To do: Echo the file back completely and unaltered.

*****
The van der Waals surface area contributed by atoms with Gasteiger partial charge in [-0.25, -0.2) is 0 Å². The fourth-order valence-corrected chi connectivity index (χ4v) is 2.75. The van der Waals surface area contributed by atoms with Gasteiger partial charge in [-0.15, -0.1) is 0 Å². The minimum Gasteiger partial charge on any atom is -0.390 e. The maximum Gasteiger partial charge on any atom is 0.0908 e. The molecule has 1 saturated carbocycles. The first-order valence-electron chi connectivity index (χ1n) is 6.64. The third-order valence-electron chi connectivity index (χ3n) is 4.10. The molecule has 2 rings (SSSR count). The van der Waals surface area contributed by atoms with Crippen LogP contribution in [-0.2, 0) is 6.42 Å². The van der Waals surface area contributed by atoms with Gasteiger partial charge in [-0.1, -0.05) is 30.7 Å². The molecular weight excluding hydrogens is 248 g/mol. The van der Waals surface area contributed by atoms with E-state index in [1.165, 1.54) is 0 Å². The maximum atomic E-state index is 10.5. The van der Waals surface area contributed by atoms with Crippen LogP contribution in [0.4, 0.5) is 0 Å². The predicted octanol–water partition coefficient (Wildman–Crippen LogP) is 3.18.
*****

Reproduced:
The van der Waals surface area contributed by atoms with Gasteiger partial charge in [-0.25, -0.2) is 0 Å². The fourth-order valence-corrected chi connectivity index (χ4v) is 2.75. The van der Waals surface area contributed by atoms with Gasteiger partial charge in [-0.15, -0.1) is 0 Å². The minimum Gasteiger partial charge on any atom is -0.390 e. The maximum Gasteiger partial charge on any atom is 0.0908 e. The molecule has 1 saturated carbocycles. The first-order valence-electron chi connectivity index (χ1n) is 6.64. The third-order valence-electron chi connectivity index (χ3n) is 4.10. The molecule has 2 rings (SSSR count). The van der Waals surface area contributed by atoms with Crippen LogP contribution in [-0.2, 0) is 6.42 Å². The van der Waals surface area contributed by atoms with Gasteiger partial charge in [-0.1, -0.05) is 30.7 Å². The molecular weight excluding hydrogens is 248 g/mol. The van der Waals surface area contributed by atoms with E-state index in [1.165, 1.54) is 0 Å². The maximum atomic E-state index is 10.5. The van der Waals surface area contributed by atoms with Crippen LogP contribution in [0.4, 0.5) is 0 Å². The predicted octanol–water partition coefficient (Wildman–Crippen LogP) is 3.18.